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Writing

Warriors: Past to Present – A writer’s reference, and a writing challenge – Part 1 – Huscarl 1066


Huscarl Battle of Hastings 1066

Huscarl Battle of Hastings 1066

The amazing photographer, Thom Atkinson has recently published what he calls ‘Soldiers Inventories’ on his website. It’s annoyingly close to a book/documentary that I was putting a pitch together for (although I still shall!) and the photography is gorgeous.

This is a fabulous resource for budding authors who want to write either historical fiction, historical fantasy or fantasy of any sort. As such, I thought I would share a photograph a week, with the added challenge that you also get to write a story about the man (or woman if fantasy) who got to wear the gear and use it in anger.

The challenge today, is to write about a Huscarl in King Harold’s army of 1066. What you have to remember is that the Anglo-Saxons had already marched North to fight a Viking army at Stamford Bridge against Harald Hardrada.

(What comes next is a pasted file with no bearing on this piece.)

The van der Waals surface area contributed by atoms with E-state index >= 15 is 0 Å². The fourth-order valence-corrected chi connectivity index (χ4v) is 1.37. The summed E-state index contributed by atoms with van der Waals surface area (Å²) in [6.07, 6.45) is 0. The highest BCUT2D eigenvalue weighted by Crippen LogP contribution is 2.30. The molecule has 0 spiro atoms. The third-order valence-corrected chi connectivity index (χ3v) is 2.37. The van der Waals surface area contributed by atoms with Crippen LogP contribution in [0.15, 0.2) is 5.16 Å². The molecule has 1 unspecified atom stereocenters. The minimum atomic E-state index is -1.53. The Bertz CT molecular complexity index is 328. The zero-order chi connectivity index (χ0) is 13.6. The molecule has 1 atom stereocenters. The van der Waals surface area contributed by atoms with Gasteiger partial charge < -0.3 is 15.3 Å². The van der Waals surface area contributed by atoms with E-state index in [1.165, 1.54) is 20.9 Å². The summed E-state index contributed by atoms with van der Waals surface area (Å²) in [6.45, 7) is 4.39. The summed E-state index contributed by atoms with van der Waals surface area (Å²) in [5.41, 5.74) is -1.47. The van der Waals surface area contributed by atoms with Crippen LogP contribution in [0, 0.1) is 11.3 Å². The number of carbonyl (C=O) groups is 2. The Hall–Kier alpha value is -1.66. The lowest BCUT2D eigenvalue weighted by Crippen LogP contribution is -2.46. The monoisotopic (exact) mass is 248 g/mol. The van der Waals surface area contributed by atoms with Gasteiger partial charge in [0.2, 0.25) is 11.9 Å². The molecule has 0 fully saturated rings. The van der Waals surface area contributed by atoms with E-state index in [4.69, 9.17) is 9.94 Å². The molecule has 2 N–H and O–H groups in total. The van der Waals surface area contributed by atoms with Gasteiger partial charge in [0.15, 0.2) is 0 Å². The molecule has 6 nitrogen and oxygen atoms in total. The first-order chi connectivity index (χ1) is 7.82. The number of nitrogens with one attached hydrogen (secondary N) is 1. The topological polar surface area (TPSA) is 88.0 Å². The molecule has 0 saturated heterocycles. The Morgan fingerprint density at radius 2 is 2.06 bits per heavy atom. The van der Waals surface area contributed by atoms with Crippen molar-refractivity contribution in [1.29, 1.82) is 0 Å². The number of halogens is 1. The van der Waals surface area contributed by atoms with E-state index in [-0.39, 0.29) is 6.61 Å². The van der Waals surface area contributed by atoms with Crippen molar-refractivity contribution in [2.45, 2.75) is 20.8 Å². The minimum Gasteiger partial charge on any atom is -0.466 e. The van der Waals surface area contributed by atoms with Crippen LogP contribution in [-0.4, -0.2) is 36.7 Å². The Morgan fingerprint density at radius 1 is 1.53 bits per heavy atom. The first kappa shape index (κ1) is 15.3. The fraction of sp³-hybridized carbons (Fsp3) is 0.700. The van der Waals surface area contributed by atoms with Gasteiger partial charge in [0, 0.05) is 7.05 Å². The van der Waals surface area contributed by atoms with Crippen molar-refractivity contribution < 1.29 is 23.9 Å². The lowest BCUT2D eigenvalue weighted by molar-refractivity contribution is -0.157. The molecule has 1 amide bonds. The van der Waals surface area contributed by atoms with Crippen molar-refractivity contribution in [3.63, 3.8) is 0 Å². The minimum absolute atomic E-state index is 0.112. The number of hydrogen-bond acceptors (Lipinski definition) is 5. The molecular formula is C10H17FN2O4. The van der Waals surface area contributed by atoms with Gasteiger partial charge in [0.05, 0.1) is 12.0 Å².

Not only did they have to march 185 miles, they had to do so in four days. FOUR. DAYS.

Three days after a pretty horrific  battle, in which the Vikings had their arses well and truly kicked (only 27 ships out of the original 300 were needed to return the survivors), the Normans invaded in the south and the Saxons had to turn about and hurry down.

The battle at Stamford and Hastings cause so many casualties in the ruling class of the Anglo-Saxons that it was difficult for the Anglo-Saxons to resist their new Norman lords; there were literally no leaders with standing to rally around.

So, how about writing a story about a Huscarl or Thegn having to march north in what were pretty awful conditions (September, in England, on mud roads), fight a full-on battle and then return south to fight the Normans (who were also a branch of Vikings). Or, if you want to write a fantasy, how about they don’t have to fight the Vikings and so are fresh to fight the Normans. If the Vikings hadn’t attacked, then Edwin of Mercia’s army would also be intact.

Suitable character names can be found here – http://www.behindthename.com/names/usage/anglo-saxon

Have a lot of fun.

 

About mattsylvester

Father of two beautiful daughters and married to the beautiful Karen, Matthew has been reading and writing fantasy and science fiction since he first read the Hobbit at the age of 7.

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